Format

Send to

Choose Destination

See 1 citation found by title matching your search:

Cell. 2014 Dec 18;159(7):1511-23. doi: 10.1016/j.cell.2014.11.035.

A highly conserved program of neuronal microexons is misregulated in autistic brains.

Author information

1
Donnelly Centre, University of Toronto, 160 College Street, Toronto, ON M5S 3E1, Canada; EMBL/CRG Research Unit in Systems Biology, Centre for Genomic Regulation (CRG), 88 Dr. Aiguader, Barcelona 08003, Spain. Electronic address: mirimia@gmail.com.
2
Donnelly Centre, University of Toronto, 160 College Street, Toronto, ON M5S 3E1, Canada; MRC Laboratory of Molecular Biology, Francis Crick Avenue, Cambridge CB2 0QH, UK.
3
Donnelly Centre, University of Toronto, 160 College Street, Toronto, ON M5S 3E1, Canada.
4
Department of Neurology, Center for Autism Research and Treatment, Semel Institute, David Geffen School of Medicine, University of California Los Angeles, 695 Charles E. Young Drive South, Los Angeles, CA 90095, USA.
5
EMBL/CRG Research Unit in Systems Biology, Centre for Genomic Regulation (CRG), 88 Dr. Aiguader, Barcelona 08003, Spain.
6
Lunenfeld-Tanenbaum Research Institute, Mount Sinai Hospital, 600 University Avenue, Toronto, ON M5G 1X5, Canada.
7
Centre for Integrative Systems Biology and Bioinformatics, Department of Life Sciences, Imperial College London, London SW7 2AZ, UK.
8
Lunenfeld-Tanenbaum Research Institute, Mount Sinai Hospital, 600 University Avenue, Toronto, ON M5G 1X5, Canada; Department of Molecular Genetics, University of Toronto, 1 King's College Circle, Toronto, ON M5S 1A8, Canada.
9
Donnelly Centre, University of Toronto, 160 College Street, Toronto, ON M5S 3E1, Canada; Lunenfeld-Tanenbaum Research Institute, Mount Sinai Hospital, 600 University Avenue, Toronto, ON M5G 1X5, Canada; Department of Molecular Genetics, University of Toronto, 1 King's College Circle, Toronto, ON M5S 1A8, Canada; Department of Computer Science, University of Toronto, 10 King's College Road, Toronto, ON M5S 3G4, Canada; Canadian Institute For Advanced Research, 180 Dundas Street West, Toronto, ON M5G 1Z8, Canada.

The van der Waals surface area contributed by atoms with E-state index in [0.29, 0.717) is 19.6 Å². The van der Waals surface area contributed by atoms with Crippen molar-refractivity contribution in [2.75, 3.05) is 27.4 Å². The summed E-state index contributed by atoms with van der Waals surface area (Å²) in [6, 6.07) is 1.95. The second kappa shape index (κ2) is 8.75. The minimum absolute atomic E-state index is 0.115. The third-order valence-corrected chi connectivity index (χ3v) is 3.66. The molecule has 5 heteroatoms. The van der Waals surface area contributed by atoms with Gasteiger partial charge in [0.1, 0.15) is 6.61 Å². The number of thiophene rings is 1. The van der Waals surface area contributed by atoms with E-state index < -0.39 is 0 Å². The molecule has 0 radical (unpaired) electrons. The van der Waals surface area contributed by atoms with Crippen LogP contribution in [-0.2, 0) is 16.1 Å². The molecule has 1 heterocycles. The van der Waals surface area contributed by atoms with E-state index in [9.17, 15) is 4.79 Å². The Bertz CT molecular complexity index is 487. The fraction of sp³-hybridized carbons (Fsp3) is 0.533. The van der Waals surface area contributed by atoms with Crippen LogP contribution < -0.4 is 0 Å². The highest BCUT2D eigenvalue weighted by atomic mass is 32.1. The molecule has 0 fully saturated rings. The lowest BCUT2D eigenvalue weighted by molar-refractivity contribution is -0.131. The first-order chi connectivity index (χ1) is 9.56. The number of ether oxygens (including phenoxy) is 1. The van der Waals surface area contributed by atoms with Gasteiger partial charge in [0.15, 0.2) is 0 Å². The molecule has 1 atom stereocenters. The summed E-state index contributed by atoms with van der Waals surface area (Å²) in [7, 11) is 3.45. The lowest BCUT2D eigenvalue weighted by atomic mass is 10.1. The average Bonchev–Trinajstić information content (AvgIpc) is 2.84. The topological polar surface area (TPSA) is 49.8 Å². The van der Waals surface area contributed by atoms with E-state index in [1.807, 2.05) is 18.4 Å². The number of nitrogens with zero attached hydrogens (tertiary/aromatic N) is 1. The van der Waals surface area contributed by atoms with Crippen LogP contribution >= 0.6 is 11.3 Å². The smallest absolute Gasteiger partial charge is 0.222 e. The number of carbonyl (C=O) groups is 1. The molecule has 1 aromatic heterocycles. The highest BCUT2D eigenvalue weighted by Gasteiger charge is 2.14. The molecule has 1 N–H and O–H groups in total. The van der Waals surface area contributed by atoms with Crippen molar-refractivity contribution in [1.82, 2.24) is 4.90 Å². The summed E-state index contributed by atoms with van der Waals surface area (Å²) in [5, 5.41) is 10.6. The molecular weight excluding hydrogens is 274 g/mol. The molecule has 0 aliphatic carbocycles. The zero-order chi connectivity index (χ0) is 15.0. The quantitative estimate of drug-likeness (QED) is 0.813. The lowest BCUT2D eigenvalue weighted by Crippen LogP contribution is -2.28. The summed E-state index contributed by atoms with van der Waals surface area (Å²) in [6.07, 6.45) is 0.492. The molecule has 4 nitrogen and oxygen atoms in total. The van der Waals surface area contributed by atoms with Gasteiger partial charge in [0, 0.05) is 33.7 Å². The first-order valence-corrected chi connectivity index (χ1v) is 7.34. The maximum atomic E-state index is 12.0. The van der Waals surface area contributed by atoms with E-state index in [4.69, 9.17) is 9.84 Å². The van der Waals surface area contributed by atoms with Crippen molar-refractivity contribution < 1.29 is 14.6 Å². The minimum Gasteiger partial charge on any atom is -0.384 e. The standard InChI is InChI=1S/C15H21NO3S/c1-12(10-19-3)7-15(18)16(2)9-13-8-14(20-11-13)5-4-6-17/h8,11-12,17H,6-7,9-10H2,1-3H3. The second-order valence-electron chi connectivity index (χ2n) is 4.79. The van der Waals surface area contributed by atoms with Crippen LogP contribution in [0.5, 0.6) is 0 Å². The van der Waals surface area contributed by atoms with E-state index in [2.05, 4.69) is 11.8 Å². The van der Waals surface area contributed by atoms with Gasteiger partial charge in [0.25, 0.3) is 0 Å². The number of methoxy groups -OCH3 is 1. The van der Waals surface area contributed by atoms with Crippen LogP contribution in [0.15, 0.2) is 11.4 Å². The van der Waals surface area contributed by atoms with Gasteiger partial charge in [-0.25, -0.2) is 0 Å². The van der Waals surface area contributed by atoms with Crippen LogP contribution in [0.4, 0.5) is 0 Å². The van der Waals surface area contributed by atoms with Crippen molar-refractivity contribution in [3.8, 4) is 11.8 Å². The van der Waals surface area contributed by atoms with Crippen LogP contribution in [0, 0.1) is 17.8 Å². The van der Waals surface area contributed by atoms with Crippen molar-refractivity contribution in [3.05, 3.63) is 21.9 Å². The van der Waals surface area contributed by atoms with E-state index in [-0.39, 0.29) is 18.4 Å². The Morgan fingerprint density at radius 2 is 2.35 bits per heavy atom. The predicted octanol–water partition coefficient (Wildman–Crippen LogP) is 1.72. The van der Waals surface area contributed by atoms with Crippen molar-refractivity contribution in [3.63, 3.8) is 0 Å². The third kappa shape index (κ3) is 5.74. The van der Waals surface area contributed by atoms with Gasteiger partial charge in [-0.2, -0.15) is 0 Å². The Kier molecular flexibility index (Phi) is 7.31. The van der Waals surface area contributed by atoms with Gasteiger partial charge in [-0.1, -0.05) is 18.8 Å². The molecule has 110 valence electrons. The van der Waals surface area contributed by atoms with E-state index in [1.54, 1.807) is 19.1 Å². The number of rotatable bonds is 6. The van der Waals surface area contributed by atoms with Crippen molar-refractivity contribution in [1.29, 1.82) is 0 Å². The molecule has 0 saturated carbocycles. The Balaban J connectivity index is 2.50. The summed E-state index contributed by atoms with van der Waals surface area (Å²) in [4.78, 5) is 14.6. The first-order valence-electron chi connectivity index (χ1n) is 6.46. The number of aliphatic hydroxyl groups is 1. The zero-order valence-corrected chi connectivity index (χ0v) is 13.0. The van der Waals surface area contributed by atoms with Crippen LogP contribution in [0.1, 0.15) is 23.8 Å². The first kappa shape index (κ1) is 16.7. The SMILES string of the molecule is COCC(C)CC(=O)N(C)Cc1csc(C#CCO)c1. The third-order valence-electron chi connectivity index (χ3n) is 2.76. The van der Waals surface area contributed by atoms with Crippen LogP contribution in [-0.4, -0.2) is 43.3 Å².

10
Donnelly Centre, University of Toronto, 160 College Street, Toronto, ON M5S 3E1, Canada; Department of Molecular Genetics, University of Toronto, 1 King's College Circle, Toronto, ON M5S 1A8, Canada. Electronic address: b.blencowe@utoronto.ca.

Abstract

Alternative splicing (AS) generates vast transcriptomic and proteomic complexity. However, which of the myriad of detected AS events provide important biological functions is not well understood. Here, we define the largest program of functionally coordinated, neural-regulated AS described to date in mammals. Relative to all other types of AS within this program, 3-15 nucleotide "microexons" display the most striking evolutionary conservation and switch-like regulation. These microexons modulate the function of interaction domains of proteins involved in neurogenesis. Most neural microexons are regulated by the neuronal-specific splicing factor nSR100/SRRM4, through its binding to adjacent intronic enhancer motifs. Neural microexons are frequently misregulated in the brains of individuals with autism spectrum disorder, and this misregulation is associated with reduced levels of nSR100. The results thus reveal a highly conserved program of dynamic microexon regulation associated with the remodeling of protein-interaction networks during neurogenesis, the misregulation of which is linked to autism.

Comment in

PMID:
25525873
PMCID:
PMC4390143
DOI:
10.1016/j.cell.2014.11.035
[Indexed for MEDLINE]
Free PMC Article

Supplemental Content

Full text links

Icon for Elsevier Science Icon for PubMed Central
Loading ...
Support Center